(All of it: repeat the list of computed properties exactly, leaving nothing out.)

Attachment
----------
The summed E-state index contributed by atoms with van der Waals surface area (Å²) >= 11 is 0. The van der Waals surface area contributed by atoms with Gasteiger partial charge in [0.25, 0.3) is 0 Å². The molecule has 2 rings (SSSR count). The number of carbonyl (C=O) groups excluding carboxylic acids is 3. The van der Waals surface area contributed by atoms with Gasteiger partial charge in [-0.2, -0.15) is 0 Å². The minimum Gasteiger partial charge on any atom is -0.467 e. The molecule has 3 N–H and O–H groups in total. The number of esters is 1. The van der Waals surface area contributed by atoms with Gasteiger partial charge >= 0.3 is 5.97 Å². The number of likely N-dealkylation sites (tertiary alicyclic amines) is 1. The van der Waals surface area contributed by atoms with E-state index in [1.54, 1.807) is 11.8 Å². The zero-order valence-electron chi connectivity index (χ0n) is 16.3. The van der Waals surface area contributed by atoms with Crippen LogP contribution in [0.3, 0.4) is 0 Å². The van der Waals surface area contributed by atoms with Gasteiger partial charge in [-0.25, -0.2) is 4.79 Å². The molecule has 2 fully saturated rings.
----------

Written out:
The summed E-state index contributed by atoms with van der Waals surface area (Å²) >= 11 is 0. The van der Waals surface area contributed by atoms with Gasteiger partial charge in [0.25, 0.3) is 0 Å². The molecule has 2 rings (SSSR count). The number of carbonyl (C=O) groups excluding carboxylic acids is 3. The van der Waals surface area contributed by atoms with Gasteiger partial charge in [-0.2, -0.15) is 0 Å². The minimum Gasteiger partial charge on any atom is -0.467 e. The molecule has 3 N–H and O–H groups in total. The number of esters is 1. The van der Waals surface area contributed by atoms with Gasteiger partial charge >= 0.3 is 5.97 Å². The number of likely N-dealkylation sites (tertiary alicyclic amines) is 1. The van der Waals surface area contributed by atoms with E-state index in [1.54, 1.807) is 11.8 Å². The zero-order valence-electron chi connectivity index (χ0n) is 16.3. The van der Waals surface area contributed by atoms with Crippen LogP contribution in [0.3, 0.4) is 0 Å². The van der Waals surface area contributed by atoms with Gasteiger partial charge in [-0.25, -0.2) is 4.79 Å². The molecule has 2 fully saturated rings.